This manifests as a proliferation of terms and theories – which isn’t necessarily a problem. Disciplines bring very valuable perspectives and methods to help us understand parts of the jigsaw puzzle. For example, Nosek et al’s brilliant paper on the lack of reproducibility and significance across 100 social experiments, has clear implications, neatly captured by Bishop (2019) for those wanting to reduce research waste and flawed scientific studies. Similarly, implementation science, the “study of methods to promote the systematic uptake of research findings”, has provided a multitude of practical tools and theories to help people turn research findings into improved health care organisations and practices. In the, admittedly, unscientific diagram below, I’ve tried to sketch out how different disciplines talk about evidence production and use. These differences and nuances can be exciting and informative. But each have (usually quite clear) disciplinary homes to which they are tethered. Essentially, disciplines are having conversations with themselves about what they do.
Missing the big picture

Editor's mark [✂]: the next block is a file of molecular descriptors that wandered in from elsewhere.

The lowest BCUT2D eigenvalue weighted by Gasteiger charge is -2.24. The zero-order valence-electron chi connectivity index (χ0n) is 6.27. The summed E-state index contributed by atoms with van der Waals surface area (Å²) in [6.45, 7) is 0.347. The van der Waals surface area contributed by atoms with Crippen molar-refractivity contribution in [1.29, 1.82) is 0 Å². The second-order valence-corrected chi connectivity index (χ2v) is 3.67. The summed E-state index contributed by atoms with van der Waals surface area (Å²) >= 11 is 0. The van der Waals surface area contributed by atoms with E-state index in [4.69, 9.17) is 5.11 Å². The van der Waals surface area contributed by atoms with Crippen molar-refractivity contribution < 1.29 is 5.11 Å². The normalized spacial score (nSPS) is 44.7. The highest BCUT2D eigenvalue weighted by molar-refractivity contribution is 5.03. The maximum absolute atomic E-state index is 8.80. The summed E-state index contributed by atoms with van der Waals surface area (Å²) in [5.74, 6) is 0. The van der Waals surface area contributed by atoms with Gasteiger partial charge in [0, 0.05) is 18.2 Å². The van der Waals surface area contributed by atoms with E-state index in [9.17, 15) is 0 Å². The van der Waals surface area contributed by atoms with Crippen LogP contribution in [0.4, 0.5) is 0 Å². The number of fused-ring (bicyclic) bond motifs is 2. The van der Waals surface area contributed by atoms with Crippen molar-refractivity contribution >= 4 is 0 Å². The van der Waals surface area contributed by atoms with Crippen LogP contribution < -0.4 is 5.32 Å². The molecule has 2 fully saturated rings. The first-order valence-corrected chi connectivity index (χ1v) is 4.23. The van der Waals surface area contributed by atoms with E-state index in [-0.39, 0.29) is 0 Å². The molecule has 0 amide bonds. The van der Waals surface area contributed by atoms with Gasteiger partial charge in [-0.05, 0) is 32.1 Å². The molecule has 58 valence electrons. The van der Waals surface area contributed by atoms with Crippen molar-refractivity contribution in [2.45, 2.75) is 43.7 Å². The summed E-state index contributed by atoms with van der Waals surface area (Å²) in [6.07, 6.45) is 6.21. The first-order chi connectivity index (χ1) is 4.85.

The problem is the tendency to synecdoche; that is, the claim that the part of the puzzle they see is the whole picture – hence the proliferation of ‘new fields’ like meta-science, meta-research, research on research, science of science, and so on. One could easily dismiss this as mere "rebranding" – a trivial matter, simply a byproduct of the need to forge careers and get funding. But I think it really does matter. Every time a new term is coined, a new territory claimed, a new field declaimed, the message given out is – "This is new. No one has yet studied this. I do not, myself, know the story so far."
This is a terrible waste. Not only are we failing to learn from each other, we are saying that it is unimportant to do so. Too often time and resources are wasted on questions to which the answers are already known, or have been studied for decades. We are telling our collaborators that there are new, quick fixes to old, complex problems inherent in the relationship between evidence, policy and practice. For funders in particular, the promise of a transformative new approach that will maximise research impact can feel too good an opportunity to miss. As a consequence, opportunities for thinking and learning across disciplines to tackling thorny problems are repeatedly lost. We have to be honest about what this means for the quality of scholarship in this area.
We want to find a way to help different fields connect with each other more effectively around evidence use, to learn and research together and carve out a space for a wider debate to develop.
Reinventing the wheel